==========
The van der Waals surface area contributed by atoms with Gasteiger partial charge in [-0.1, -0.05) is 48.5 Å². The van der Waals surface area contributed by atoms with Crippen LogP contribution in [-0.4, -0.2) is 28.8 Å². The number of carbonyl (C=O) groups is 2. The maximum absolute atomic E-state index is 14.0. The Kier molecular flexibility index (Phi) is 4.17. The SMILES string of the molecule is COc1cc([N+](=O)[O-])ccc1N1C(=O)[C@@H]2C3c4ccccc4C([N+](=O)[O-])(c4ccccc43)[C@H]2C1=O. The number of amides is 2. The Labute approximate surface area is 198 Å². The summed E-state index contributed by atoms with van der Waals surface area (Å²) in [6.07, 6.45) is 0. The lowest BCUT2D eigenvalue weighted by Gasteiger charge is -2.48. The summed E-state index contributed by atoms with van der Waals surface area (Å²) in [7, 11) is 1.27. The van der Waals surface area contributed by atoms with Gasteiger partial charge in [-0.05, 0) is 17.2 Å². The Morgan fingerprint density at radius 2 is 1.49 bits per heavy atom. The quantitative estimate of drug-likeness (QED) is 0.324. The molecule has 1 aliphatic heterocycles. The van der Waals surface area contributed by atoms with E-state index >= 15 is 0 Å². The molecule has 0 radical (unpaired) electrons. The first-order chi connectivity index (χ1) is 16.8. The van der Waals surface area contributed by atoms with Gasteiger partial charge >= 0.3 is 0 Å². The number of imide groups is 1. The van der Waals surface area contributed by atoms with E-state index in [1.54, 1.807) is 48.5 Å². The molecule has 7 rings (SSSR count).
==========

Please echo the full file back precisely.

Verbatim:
The van der Waals surface area contributed by atoms with Gasteiger partial charge in [-0.1, -0.05) is 48.5 Å². The van der Waals surface area contributed by atoms with Crippen LogP contribution in [-0.4, -0.2) is 28.8 Å². The number of carbonyl (C=O) groups is 2. The maximum absolute atomic E-state index is 14.0. The Kier molecular flexibility index (Phi) is 4.17. The SMILES string of the molecule is COc1cc([N+](=O)[O-])ccc1N1C(=O)[C@@H]2C3c4ccccc4C([N+](=O)[O-])(c4ccccc43)[C@H]2C1=O. The number of amides is 2. The Labute approximate surface area is 198 Å². The summed E-state index contributed by atoms with van der Waals surface area (Å²) in [6.07, 6.45) is 0. The lowest BCUT2D eigenvalue weighted by Gasteiger charge is -2.48. The summed E-state index contributed by atoms with van der Waals surface area (Å²) in [7, 11) is 1.27. The van der Waals surface area contributed by atoms with Gasteiger partial charge in [-0.05, 0) is 17.2 Å². The Morgan fingerprint density at radius 2 is 1.49 bits per heavy atom. The quantitative estimate of drug-likeness (QED) is 0.324. The molecule has 1 aliphatic heterocycles. The van der Waals surface area contributed by atoms with E-state index >= 15 is 0 Å². The molecule has 0 radical (unpaired) electrons. The first-order chi connectivity index (χ1) is 16.8. The van der Waals surface area contributed by atoms with Gasteiger partial charge >= 0.3 is 0 Å². The number of imide groups is 1. The van der Waals surface area contributed by atoms with E-state index in [1.54, 1.807) is 48.5 Å². The molecule has 7 rings (SSSR count).